In the latest contribution to the Democracy Papers, Jan-Werner Müller argues that attention to right-wing populist movements gaining attention in Europe and the United States can both over- and underestimate their political importance and impact. For Müller, such movements are best understood not by their “anti-elitist” tendencies, but rather by their antipluralist claims to represent the “real people.” He also emphasizes how the rise of right-wing populism is inseparable from the degree to which they are enabled by more mainstream conservative parties, and refers to Austria as a counterexample in which the mainstream right rejected populist extremism.
Veronica Herrera continues the “Just Environments” series by examining the ways in which low-income communities that are impacted by toxic contamination mobilize grassroots movements as forms of resistance and vehicles for claims-making. Focusing on neighborhoods in Buenos Aires and Bogotá, Herrera notes that community residents partner with better-resourced actors to frame environmental protections as legal rights, effectively forging new types of environmental citizenship.
Over the next months, Items will publish essays based on research presented at a spring workshop on the theme “Democratic Participation: A Broken Promise?” cosponsored by the SSRC’s Anxieties of Democracy program’s Participation group and the German-based Democratic Anxieties. Here, Larry Bartels, cochair of the AOD Participation group, draws on recent work on the extent to which established democracies are disproportionately responsive to the preferences of their wealthiest citizens. While this is not news for observers of the United States, Bartels finds very similar patterns across what are often assumed to be the more egalitarian democracies of Europe.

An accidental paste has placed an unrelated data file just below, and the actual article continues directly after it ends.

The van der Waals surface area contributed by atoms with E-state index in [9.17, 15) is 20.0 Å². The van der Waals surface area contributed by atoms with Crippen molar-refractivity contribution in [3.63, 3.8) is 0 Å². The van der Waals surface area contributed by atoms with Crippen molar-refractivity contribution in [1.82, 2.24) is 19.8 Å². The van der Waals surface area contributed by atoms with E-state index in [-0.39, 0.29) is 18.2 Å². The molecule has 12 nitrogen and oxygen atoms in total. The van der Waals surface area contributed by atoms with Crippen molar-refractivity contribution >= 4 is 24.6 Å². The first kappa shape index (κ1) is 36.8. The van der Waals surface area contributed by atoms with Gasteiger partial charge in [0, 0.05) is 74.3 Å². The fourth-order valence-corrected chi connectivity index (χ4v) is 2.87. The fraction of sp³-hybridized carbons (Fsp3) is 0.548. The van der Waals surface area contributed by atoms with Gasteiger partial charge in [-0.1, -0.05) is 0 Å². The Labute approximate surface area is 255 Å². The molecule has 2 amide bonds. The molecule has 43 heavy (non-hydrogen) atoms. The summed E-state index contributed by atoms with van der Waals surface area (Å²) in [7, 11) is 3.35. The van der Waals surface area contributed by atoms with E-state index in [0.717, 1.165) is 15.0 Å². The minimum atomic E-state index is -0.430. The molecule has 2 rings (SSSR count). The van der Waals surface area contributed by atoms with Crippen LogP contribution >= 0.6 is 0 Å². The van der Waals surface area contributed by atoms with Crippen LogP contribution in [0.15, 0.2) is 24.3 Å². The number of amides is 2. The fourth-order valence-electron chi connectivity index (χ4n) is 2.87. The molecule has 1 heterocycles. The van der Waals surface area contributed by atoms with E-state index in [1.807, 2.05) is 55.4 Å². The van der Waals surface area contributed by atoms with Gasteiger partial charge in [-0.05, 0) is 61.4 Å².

Prisons and Other Maladies of the Racist State: Reading Blood in my Eye in the Era of Mass Incarcerationby Dan Berger
Our “Reading Racial Conflict” series continues with a reflection on the evolution of mass incarceration policies. Dan Berger engages the present through George Jackson’s Blood in My Eye. Published posthumously in 1972 after Jackson’s death in a prison revolt he led, the book engages the intersection of race, imprisonment, and capitalism as it appeared in an earlier polarized period in the United States. Berger suggests Jackson’s work may be newly relevant in a political moment in which the slow reversal of mass incarceration strategies may itself be reversed in the current administration.
Antonio La Viña continues the “Just Environments” series with an analysis of climate justice challenges and opportunities, particularly from the perspective of vulnerable countries, in light of the US withdrawal from the Paris Agreement. The framing of issues of mitigation and adaptation to climate change in terms of justice—assistance, liability, and accountability—is now part of the global debate. Though the absence of the United States from global climate processes is less than ideal, La Viña suggests that this opening can provide opportunities to address climate justice and for other countries to emerge as global leaders.